Since Intel did not refresh the Xeon W from the original Skylake processors, the new SKUs had more headroom to grow in frequency. Intel exploited that fairly significantly on the high core-count SKUs. The table below compares equivalent SKUs between the W-2100 and W-2200 series. Notice that although there is a 100-200 MHz base frequency improvement in the low core-count SKUs, there is a 400 MHz and even a 700 MHz improvement on the 14- and 18-core SKUs. Likewise, with the turbo boost, it’s the high core-count SKUs that see a 300 MHz improvement.


On top of the usual base and turbo boost frequencies Intel added Turbo Boost Max 3.0 (TBMT). TBMT 3.0 was previously only offered on the enthusiests lineup. The feature is now making its way to the Xeon W processors. Here, TBMT 3.0 comes with more improvements. As with the Core X processors which were launched last week, Intel is increasing the affected cores to four. Based on the stochastic properties of the die, the best four cores are chosen. The two most superior cores enjoy the full TBMT frequency with the two remaining cores capable of boosting up to 100 MHz lower. The change is intended to cover more use cases and should have a noticeable impact on user experience and highly burst and sparse operations.

Pricing – Improvement In Perf/Dollar

Last week Intel launched the Core X family based on Cascade Lake and the most major improvement is in the performance-per-dollar which almost doubled across the entire lineup. We see a similar improvement with the new Xeon W-2200 series. The biggest improvement is on the 18-core SKU which is half the price of its predecessor.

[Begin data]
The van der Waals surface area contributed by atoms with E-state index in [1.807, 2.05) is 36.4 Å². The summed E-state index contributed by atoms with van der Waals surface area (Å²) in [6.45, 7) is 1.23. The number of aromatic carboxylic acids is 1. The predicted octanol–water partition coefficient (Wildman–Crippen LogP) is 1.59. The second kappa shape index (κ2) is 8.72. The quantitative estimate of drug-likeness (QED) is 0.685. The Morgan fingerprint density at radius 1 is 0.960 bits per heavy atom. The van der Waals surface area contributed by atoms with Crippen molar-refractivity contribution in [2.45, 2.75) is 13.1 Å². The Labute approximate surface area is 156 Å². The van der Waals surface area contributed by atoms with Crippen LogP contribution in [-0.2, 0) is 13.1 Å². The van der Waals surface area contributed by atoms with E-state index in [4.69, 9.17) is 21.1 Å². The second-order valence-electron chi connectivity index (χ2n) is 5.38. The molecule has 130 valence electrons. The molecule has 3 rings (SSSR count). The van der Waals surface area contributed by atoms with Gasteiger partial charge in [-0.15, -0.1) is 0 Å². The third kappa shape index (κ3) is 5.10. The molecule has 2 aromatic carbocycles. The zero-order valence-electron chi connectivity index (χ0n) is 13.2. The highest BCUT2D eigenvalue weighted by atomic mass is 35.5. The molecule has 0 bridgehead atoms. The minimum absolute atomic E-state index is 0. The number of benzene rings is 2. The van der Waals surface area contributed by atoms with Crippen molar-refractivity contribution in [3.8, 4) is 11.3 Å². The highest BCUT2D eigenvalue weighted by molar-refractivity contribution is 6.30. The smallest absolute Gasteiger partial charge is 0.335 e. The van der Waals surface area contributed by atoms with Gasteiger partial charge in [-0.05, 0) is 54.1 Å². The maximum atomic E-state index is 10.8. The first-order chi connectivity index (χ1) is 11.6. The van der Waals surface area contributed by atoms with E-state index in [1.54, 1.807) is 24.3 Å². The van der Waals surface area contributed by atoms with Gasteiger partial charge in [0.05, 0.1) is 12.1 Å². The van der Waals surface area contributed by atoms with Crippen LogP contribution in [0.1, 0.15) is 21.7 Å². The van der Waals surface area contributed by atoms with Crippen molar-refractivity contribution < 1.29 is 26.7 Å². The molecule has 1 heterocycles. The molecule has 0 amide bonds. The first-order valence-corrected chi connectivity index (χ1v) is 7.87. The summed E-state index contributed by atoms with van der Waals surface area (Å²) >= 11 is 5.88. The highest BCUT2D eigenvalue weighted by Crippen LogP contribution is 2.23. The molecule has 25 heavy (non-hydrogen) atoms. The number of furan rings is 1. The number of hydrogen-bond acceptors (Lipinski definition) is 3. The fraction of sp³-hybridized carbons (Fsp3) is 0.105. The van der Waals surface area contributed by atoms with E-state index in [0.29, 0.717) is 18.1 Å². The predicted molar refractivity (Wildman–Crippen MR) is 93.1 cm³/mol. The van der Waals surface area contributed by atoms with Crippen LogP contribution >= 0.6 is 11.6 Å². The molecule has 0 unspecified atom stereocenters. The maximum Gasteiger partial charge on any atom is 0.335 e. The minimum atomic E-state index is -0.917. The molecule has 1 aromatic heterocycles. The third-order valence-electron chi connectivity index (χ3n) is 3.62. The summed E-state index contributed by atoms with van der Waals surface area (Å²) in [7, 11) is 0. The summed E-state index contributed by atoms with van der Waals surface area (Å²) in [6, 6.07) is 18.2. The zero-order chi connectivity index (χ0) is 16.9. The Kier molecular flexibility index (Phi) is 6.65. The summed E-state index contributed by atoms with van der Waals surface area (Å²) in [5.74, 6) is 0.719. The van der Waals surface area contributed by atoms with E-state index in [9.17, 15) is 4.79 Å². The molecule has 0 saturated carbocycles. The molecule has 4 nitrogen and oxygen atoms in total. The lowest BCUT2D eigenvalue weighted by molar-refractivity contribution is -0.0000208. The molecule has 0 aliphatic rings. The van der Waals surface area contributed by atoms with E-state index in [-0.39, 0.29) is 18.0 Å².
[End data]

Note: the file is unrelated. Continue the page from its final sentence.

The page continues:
Gen-Over-Gen Changes
Previous Generation → Current Generation Δ
Model Price C/T → Model Price C/T
W-2123 $294 4 / 8 → W-2223 $294 4 / 8 0
W-2125 $444 4 / 8 → W-2225 $444 4 / 8 0
W-2135 $835 6 / 12 → W-2235 $555 6 / 12 -$280
W-2145 $1113 8 / 16 → W-2245 $667 8 / 16 -$446
W-2155 $1440 10 / 20 → W-2255 $778 10 / 20 -$662
→ W-2265 $944 12 / 24 N/A
W-2175 $1947 14 / 28 → W-2275 $1112 14 / 28 -$835
W-2195 $2553 18 / 36 → W-2295 $1333 18 / 36 -$1220

In terms of price-per-core, the higher core count SKUs are far more attractive than the low core-count SKUs. There could be a couple of explanations as to why this is. With AMD and Intel competing with increased core count in the mainstream desktop market, four cores have been reduced to the low-end performance Core i3 processors with Core i5 having six cores. The Coffee Lake-base Core i3 processors range from $122 to $175 while the Core i5 processors are priced from $180 to $265. Therefore, if Intel lowers the 4/6-core Xeon W processors any further, it will compete well with the Core i3/i5 families. This also explains why the W-2223 and W-2225 are priced identically to last-gen SKUs. Additionally, it’s possible that this pricing structure is simply designed to incentivize customers to move up the stack to more expensive high core-count parts.

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11 months ago

That W-2223….. 4 cores, 120W TDP at a blistering 3.9GHz. That must be such crap silicon…